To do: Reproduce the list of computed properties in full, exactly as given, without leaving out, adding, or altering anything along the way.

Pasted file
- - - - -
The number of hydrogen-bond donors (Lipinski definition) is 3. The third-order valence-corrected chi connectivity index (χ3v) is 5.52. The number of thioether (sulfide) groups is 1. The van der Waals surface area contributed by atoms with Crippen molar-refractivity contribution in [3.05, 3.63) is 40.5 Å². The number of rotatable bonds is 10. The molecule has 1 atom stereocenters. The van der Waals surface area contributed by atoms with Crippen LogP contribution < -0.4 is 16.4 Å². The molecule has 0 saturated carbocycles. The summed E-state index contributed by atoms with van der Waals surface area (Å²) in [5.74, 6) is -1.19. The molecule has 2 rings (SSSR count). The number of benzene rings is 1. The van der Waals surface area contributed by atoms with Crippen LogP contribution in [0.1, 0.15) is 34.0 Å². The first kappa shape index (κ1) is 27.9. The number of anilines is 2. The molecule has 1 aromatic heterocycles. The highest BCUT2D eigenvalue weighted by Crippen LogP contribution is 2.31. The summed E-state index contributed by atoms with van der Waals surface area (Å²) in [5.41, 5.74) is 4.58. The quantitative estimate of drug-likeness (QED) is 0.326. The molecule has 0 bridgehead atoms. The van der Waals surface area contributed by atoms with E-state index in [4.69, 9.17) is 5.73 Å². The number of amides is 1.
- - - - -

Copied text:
The number of hydrogen-bond donors (Lipinski definition) is 3. The third-order valence-corrected chi connectivity index (χ3v) is 5.52. The number of thioether (sulfide) groups is 1. The van der Waals surface area contributed by atoms with Crippen molar-refractivity contribution in [3.05, 3.63) is 40.5 Å². The number of rotatable bonds is 10. The molecule has 1 atom stereocenters. The van der Waals surface area contributed by atoms with Crippen LogP contribution < -0.4 is 16.4 Å². The molecule has 0 saturated carbocycles. The summed E-state index contributed by atoms with van der Waals surface area (Å²) in [5.74, 6) is -1.19. The molecule has 2 rings (SSSR count). The number of benzene rings is 1. The van der Waals surface area contributed by atoms with Crippen LogP contribution in [0.1, 0.15) is 34.0 Å². The first kappa shape index (κ1) is 27.9. The number of anilines is 2. The molecule has 1 aromatic heterocycles. The highest BCUT2D eigenvalue weighted by Crippen LogP contribution is 2.31. The summed E-state index contributed by atoms with van der Waals surface area (Å²) in [5.41, 5.74) is 4.58. The quantitative estimate of drug-likeness (QED) is 0.326. The molecule has 0 bridgehead atoms. The van der Waals surface area contributed by atoms with E-state index in [4.69, 9.17) is 5.73 Å². The number of amides is 1.